With one in nine (11%) dog owners drinking at a pub at least once a week and one in five (20%) going once a month, beer gardens are a popular destination for dog owners and their four-legged friends.
While most pubs and bars in the UK now allow dogs – a great move for the millions of dog owners in the UK – many drinking establishments have banned them because of ‘unpredictable’ behaviour.
To ensure furry friends are invited back to the beer garden, pet food experts, Webbox, have put together some useful tips on how to keep your pet calm and on their best behaviour.
bring a blanket
Keep your dog on the lead and encourage them to settle or lie down next to you – bringing their blanket from home can help encourage this.
Drop a Treat
When your pet settles, drop a yummy treat on the floor next to them and keep doing this, leaving a longer gap between each treat-drop, in order to help them stay settled.
A longer lasting treat such as a Natural Yak Cheese Bar will keep them occupied whilst you enjoy a well-deserved pint.
Eat at home
Consider eating before you go to the pub, as your pet may beg and get excited by the smell of your food. Ensure your dog is also well fed ahead of the outgoing too, to ensure they don’t go hunting for scraps from other people’s plates.
Tire them out
Make sure your dog has had enough exercise before heading to the pub. A nice long walk with your dog will ensure they burn off any excess energy, encouraging them to be more relaxed in the pub.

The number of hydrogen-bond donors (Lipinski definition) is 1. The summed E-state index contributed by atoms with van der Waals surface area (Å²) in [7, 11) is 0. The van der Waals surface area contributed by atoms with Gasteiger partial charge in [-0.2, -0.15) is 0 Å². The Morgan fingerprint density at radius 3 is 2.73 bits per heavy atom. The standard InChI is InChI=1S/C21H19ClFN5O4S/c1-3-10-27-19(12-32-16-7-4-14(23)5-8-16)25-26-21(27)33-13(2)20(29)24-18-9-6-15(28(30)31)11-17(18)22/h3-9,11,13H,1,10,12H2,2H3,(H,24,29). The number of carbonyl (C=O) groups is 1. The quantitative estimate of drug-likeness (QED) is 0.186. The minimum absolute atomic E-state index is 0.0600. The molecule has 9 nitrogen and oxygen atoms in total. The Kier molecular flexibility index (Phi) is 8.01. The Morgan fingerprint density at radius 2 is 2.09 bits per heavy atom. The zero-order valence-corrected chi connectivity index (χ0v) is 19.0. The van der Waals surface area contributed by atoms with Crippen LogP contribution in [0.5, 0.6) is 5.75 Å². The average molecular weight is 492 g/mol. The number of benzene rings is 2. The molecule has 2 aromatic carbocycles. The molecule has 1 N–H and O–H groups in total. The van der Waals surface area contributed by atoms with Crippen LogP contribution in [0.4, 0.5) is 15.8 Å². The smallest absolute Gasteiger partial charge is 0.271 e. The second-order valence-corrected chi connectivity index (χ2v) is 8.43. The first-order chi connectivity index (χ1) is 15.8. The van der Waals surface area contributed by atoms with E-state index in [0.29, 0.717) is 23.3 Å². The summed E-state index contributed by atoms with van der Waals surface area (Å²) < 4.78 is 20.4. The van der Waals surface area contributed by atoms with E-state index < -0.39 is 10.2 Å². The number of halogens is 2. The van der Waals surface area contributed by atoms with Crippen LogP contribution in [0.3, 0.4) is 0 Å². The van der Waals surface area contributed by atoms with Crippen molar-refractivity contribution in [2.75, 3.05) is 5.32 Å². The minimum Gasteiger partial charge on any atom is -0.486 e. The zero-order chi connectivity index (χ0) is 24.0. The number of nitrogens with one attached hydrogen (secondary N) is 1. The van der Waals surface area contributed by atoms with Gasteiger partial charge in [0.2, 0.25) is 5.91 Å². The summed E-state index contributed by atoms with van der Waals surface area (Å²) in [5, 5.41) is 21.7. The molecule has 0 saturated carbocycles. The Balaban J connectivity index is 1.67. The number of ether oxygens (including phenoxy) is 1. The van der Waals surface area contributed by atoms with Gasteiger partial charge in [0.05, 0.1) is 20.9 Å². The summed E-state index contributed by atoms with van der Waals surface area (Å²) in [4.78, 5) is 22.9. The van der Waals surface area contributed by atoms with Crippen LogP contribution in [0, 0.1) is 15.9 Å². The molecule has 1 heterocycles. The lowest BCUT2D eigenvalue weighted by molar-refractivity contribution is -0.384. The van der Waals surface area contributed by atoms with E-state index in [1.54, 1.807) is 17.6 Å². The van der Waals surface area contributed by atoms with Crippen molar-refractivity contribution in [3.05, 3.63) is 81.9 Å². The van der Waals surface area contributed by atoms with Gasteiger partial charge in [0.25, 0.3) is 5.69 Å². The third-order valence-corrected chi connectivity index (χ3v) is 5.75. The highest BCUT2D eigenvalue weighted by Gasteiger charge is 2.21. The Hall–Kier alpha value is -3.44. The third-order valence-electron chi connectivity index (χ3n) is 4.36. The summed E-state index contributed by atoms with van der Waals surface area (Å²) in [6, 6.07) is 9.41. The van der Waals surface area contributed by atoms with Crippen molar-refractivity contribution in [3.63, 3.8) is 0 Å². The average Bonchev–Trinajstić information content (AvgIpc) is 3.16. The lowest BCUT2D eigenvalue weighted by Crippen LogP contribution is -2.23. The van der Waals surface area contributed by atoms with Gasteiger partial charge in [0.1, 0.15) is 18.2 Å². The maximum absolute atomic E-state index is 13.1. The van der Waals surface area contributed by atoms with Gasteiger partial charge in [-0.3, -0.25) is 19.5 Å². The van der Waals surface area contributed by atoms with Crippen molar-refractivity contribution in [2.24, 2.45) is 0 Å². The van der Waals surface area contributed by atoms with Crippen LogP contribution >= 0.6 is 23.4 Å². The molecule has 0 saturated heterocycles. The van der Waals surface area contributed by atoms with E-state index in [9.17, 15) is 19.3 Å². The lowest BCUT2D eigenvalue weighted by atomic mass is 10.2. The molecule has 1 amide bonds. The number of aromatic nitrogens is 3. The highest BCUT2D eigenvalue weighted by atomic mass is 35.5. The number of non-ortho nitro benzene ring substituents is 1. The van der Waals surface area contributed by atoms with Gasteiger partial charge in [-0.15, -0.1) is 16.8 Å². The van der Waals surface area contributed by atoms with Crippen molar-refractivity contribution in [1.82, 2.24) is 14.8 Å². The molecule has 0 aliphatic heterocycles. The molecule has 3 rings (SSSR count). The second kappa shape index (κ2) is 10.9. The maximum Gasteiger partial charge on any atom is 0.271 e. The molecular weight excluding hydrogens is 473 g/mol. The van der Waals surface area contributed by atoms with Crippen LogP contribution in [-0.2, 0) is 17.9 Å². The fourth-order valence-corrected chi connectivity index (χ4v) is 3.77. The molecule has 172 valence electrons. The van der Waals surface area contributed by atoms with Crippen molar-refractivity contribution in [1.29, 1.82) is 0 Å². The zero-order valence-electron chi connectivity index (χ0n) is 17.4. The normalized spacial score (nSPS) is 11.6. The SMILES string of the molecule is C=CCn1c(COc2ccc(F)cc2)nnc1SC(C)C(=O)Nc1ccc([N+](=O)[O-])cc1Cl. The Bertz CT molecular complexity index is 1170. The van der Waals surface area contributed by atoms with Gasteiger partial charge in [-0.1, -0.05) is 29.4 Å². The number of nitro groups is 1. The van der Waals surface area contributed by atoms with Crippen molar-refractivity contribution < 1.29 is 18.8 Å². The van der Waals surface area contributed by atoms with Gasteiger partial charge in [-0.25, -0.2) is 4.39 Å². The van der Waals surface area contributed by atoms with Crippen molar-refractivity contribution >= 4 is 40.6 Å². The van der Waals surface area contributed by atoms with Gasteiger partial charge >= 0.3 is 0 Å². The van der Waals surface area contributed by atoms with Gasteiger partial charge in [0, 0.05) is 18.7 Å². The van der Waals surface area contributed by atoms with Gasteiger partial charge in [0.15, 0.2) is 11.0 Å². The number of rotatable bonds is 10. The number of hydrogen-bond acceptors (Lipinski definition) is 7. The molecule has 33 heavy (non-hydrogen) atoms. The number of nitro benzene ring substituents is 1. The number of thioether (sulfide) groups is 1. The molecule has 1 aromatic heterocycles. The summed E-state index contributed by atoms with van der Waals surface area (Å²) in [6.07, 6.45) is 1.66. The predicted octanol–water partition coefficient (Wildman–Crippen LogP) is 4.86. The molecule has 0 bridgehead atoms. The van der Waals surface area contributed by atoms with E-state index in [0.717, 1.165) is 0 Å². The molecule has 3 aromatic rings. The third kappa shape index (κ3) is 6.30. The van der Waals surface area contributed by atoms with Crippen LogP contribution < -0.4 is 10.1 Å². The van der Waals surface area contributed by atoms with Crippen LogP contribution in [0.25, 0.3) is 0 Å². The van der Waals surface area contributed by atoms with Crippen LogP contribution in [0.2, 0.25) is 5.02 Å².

Make sure when you enter the pub you choose a table in a quiet area, away from other dogs if possible.
Opt for Shade
If the weather is warm, ensure they have access to shade either under an umbrella or under your table.This will encourage your dog to feel relaxed and get them used to being out and about with lots of distractions.
Visit Dog-friendly places
It may seem obvious but visit dog-friendly places that can cater fully for your pooch.
Clear signs, water bowls, treats and even a full dog menu will put your mind at ease that your dog will be welcomed, and the experience made all the better for both of you.
Notice the signs
If dogs are uncomfortable with their environment they will display behaviors such as sneezing, yawning and avoiding eye contact.
If you sense your dog becoming anxious or worried, it’s best just to calmly leave the pub.
Nutritionist at Webbox, Jennifer Dean said: “It’s unhealthy to leave dogs at home on their own for long periods of time, especially when the weather is hot, so a trip out to the pub is a great social experience for them.
Some pubs are extremely welcoming to dogs, but others aren’t so much, so keeping your pooch on their best behaviour will help staff see how having pets in pubs is a great idea – making your experience, and the experience of those around you, much more enjoyable.”